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How Casdon is meeting its export ambitions

Phil Cassidy shares how the business is achieving international growth.

Vicki Evans, Relationship Director – Commercial Mid Market, says: “We’re proud to work with a company such as Casdon, which has been established for 77 years. We understand the importance and challenges of international trade and make it our mission to support businesses to grow globally with ease. We’re delighted to support the end-to-end working capital requirements of Casdon as the business continues to innovate and expand in the roleplay toy sector.”

Read on for Phil’s tips on trade in the UK and internationally, building cash reserves, and continually innovating for a competitive edge.

Consider whether an early investment could benefit future security

My grandfather started the business in 1946, just after the war where he was an engineer. After the war ended, he used his engineering skills to create tools for traders and wholesalers to then sell on Blackpool Promenade. He bought the land we’re on today, then the buildings and factory. His brother joined the business, and it was called Cassidy Brothers for many years. The land investment stood us in good stead because we don’t have landlords to pay. We own the land, everything around us is our value. It's very helpful on our balance sheet.

Take opportunities when you see them to get ahead

In the 1970s and 1980s we started to make replica products like washing machines for children to play with, through licenses with brands like Electrolux and Hoover. The business grew from there as we got involved in more licenses and became a PLC trading on the London Stock Exchange. My dad also trained as a toolmaker, he did his apprenticeship in Germany, and came back to get involved in the business and eventually run it. Now myself and my brother Peter run the business and we have enjoyed 10 years of growth with just a couple of years of flat growth.

To be a future fit business you have to commit to innovation and new ideas.

Phil Cassidy
Managing Director, Casdon

Take time to focus on strategy to boost growth

To be a future fit business you have to commit to innovation and new ideas. I’ve been able to sit in a more strategic position since Covid, when I had the chance to sit back and think about things a little more clearly rather than be involved in the daily grind. We grew from a team of 17 to 38. We now have four amazing department heads in Sales and Marketing, Finance, Factory Management and Production. We also have a Head of Research and Development whose role it is to think about the future and create unique and new products to drive the business forward. By seeking more licenses we’re having different conversations with some big global players.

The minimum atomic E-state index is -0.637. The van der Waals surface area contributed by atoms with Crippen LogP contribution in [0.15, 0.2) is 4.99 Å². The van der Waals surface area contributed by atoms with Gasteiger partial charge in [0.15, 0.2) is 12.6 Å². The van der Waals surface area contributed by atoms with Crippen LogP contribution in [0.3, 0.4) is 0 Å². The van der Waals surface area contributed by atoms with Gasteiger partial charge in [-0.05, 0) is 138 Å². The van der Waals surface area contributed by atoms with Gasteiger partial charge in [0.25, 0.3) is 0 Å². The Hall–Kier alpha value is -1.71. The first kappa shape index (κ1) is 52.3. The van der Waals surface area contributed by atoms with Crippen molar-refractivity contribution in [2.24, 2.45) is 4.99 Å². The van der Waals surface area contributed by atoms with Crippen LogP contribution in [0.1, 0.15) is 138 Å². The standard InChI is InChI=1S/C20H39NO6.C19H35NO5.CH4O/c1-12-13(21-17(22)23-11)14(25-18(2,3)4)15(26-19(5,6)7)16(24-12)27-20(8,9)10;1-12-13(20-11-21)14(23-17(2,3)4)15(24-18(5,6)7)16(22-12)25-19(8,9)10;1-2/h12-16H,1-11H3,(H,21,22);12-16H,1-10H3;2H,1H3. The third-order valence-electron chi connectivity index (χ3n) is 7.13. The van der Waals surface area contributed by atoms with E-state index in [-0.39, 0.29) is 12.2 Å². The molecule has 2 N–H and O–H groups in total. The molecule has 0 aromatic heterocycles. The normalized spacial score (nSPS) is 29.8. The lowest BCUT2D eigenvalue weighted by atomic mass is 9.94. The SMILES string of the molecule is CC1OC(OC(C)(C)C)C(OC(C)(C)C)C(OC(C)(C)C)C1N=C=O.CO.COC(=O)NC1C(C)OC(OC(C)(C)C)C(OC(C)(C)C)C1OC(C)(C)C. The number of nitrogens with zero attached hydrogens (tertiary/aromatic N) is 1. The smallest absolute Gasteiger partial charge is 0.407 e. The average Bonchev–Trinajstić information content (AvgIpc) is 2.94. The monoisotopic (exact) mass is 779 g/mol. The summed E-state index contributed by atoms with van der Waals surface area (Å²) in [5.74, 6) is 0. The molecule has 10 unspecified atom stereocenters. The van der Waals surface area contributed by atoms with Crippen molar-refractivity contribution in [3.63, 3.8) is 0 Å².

Diversifying internationally could mitigate risk

We were a very ‘British’ company when I started in 2008, with little export business. We were reliant on the UK and when one of our retail customers went out of business it negatively impacted our trade. We pushed for international growth after that and started getting in bigger markets with different retailers and distribution partners. That increased our turnover and it just kept growing. We now have three locations that retailers can pick up stock from: in the US, the Netherlands, and the UK.

Build cash reserves to manage supply chain risk

With 10 years of growth, we’ve built a good cash balance and have been able to navigate recent challenges. A trade loan facility has been one solution during the supply chain crisis, when the cost of shipping containers increased from £3,000 to £20,000 a container in 2021. That was an unprecedented increase in costs, but we had the cash to weather that storm. It was a 12–18-month issue and now we’re back down to more reasonable levels of £3,000 a container. But that was a massive hit, and some businesses will have struggled to absorb it. 

Consider ways of managing costs during headwinds

Because of inflation and everything that’s been going on in the world we’ve had to increase our prices for three years. We've had those conversations with our major retailers, explaining the situation, and they have been incredibly understanding. We’re also in a good position because we have a unique product line – miniaturised Dyson vacuum cleaners, miniaturised Morphy Richards kettles, the sorts of things they can’t get anywhere else. A strong product line and strong relationships have helped in challenging times and within a very competitive toys market.

Investing in tooling could be key

Because we have a strong balance sheet, we don’t seek access to finance. We do significantly invest in tooling for new products. We spend a lot of money on the tooling to produce and design the toys. To justify those investments, we analyse our data: how much could we sell, how much could it cost us? If we’re going to spend £200,000 - £300,000 on tooling, it’s important to understand whether and how quickly that will come back into the business and how commercial the toys are likely to be.

Family businesses contribute to economic growth

Casdon is a third-generation business, it's running through my veins, and it feels great to produce high quality, affordable toys. I’m proud of the team we’ve grown, we now have heads of department across three or four areas of the business. And I’m proud of our continual growth and creating wealth in the UK. We’re looking forward to seeking more licenses, to grow our presence in existing markets and expand further internationally. We think there are more opportunities for us in the US, in EMEA, particularly Europe, and APAC.

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